Stories indexed with the term ‘code enforcement’

Ann Arbor DDA: Let’s Do Development

Friday morning before the Memorial Day weekend marked the first public meeting of the city council’s so-called “mutually beneficial” committee – first created and appointed back in July 2009.

wiping-off-code-enforcement Ann Arbor DDA

Susan Pollay, executive director of the Ann Arbor Downtown Development Authority, erases "code enforcement" from the list of term sheet items the DDA wants to see discussed further. (Photos by the writer.)

And later in the afternoon, the board of the Ann Arbor Downtown Development Authority met for a retreat to give direction to its own “mutually beneficial” committee.

The two committees are charged with the task of redefining the agreement between the city and the DDA that allows the DDA to manage the city’s parking system.

From the city councilmembers’ perspective, the ball was in the DDA’s court. They were hoping that the DDA’s retreat later in the day would reduce the items on the term sheet that is supposed to underpin the city-DDA conversation.

At their retreat, the DDA board did eliminate an item on the term sheet – code enforcement, other than parking regulations, was not something for which they wanted to assume responsibility. The remaining three term sheet items – parking enforcement, provision of services, and development of city-owned property – stayed on the white board. The clearest consensus among board members seemed to be around the idea that the DDA should focus on development.

But a couple of additional items were added into the mix – issues related to Village Green’s City Apartments project. That project, located at First and Washington, has previously seen its site plan approval option to purchase extended through June 30, 2010. City council action would be required in the next month, if it’s to be extended again.

Downtown police beat patrols were also left on the board as an additional item of discussion.

At Friday’s retreat, the board heard the same message from Susan Pollay, the DDA’s executive director, that she’d conveyed at a partnerships committee meeting two weeks earlier – the reason for the DDA’s existence was to spur private investment in the downtown.

But as a group, there was an uneven embrace of that message. Some board members preferred to identify “development” as meaning something broader than building new infrastructure, suggesting that a more general “economic development” approach might also be appropriate for the DDA.

And one other idea was thrown up on the white board, but did not stick: altering the DDA district boundaries. [Full Story]

Column: Communications to the Clerk

Correspondence sent to the Ann Arbor City Clerk gets stamped and filed as a official communication on the city's website.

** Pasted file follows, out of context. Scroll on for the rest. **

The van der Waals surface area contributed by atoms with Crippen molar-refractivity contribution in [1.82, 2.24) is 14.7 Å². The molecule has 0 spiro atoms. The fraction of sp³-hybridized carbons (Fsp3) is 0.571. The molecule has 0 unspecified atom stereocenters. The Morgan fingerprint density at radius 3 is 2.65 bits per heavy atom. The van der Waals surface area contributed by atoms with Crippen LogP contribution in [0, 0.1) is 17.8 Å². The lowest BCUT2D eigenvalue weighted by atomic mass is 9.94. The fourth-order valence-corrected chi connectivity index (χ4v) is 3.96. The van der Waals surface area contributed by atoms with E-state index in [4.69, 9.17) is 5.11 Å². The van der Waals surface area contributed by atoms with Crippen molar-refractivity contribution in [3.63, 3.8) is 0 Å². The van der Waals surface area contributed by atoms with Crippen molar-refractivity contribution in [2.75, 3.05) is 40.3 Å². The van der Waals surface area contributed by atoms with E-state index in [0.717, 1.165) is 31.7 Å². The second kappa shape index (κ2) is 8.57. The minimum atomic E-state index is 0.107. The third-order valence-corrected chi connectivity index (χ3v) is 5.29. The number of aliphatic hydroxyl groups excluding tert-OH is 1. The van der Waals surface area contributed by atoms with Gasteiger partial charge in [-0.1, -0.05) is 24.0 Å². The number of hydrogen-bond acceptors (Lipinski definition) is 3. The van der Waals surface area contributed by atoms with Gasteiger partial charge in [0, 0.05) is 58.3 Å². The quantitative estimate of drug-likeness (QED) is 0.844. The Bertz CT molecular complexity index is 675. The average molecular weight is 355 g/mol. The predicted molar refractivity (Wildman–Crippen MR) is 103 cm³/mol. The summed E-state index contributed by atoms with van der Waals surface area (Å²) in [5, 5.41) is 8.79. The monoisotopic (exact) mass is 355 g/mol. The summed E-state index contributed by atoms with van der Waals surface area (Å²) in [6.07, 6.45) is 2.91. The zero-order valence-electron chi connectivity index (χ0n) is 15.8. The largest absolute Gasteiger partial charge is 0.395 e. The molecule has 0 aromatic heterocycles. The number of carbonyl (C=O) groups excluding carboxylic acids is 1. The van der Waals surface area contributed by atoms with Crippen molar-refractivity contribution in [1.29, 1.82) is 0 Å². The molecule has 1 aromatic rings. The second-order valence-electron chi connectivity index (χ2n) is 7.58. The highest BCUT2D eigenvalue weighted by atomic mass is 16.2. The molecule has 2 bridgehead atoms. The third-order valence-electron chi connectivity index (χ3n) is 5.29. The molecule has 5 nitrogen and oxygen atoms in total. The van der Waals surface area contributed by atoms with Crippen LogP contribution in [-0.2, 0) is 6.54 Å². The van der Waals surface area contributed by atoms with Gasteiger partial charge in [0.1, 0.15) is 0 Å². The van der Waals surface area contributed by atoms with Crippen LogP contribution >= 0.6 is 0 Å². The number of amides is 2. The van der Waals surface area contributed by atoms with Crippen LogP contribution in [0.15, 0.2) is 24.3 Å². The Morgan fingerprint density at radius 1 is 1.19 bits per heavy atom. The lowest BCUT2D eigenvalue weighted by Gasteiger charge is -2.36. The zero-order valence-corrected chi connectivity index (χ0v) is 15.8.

Correspondence sent to the Ann Arbor City Clerk gets stamped and filed as a official communication on the city's website.

As we’ve reported previously here at The Chronicle, one of the cost-saving measures that’s been proposed in connection with the city’s budget for fiscal year 2010 is to eliminate publication of the city council agenda in the local newspaper. The move would save $15,000 per year. I imagine there are some citizens who rely on the newspaper publication of the council agenda to stay informed on civic matters, but would speculate that it’s not many – probably not enough to lobby successfully for its continued publication in the twice-weekly print edition of, which is to replace The Ann Arbor News.

One advantage of the city’s online publication of the council agenda is that it includes as attachments all the communications to the city clerk, whether they’re from boards and commission within the city, neighborhood associations, private citizens, or even anonymous sources.

Part of  my preparation to cover council meetings is to skim through those communications. For the May 4 meeting next Monday, the following item caught my eye: Illegal Restaurant & Chickens. [Full Story]

AAPD: Please Move Your Bicycle

Bike hoops at the 4th & Washington parking garage sporting fucia tickets warning of impoundment on Feb. 5, 2009.

Bikes at the 4th & Washington parking garage sport fuchsia notices warning of possible impoundment on Feb. 5, 2009.

Bright fuchsia cards printed with the Ann Arbor Police Department seal have been threaded through the spokes of the wheels on nine bicycles locked to the hoops at the 4th & Washington parking structure. The cards weren’t placed there as decoration, but as a warning: these bicycles face possible impoundment starting Feb. 5.

What’s the problem with people locking their bikes to the hoops provided for exactly that purpose? As the notices say, “Your bicycle may be impounded as provided by city ordinance when it has remained unattended on public property for a period of more than 48 hours after a written notice has been affixed to the bicycle.” The notices reflected that they were written on Feb. 3 and indicated a possible impoundment date of Feb. 5. [Full Story]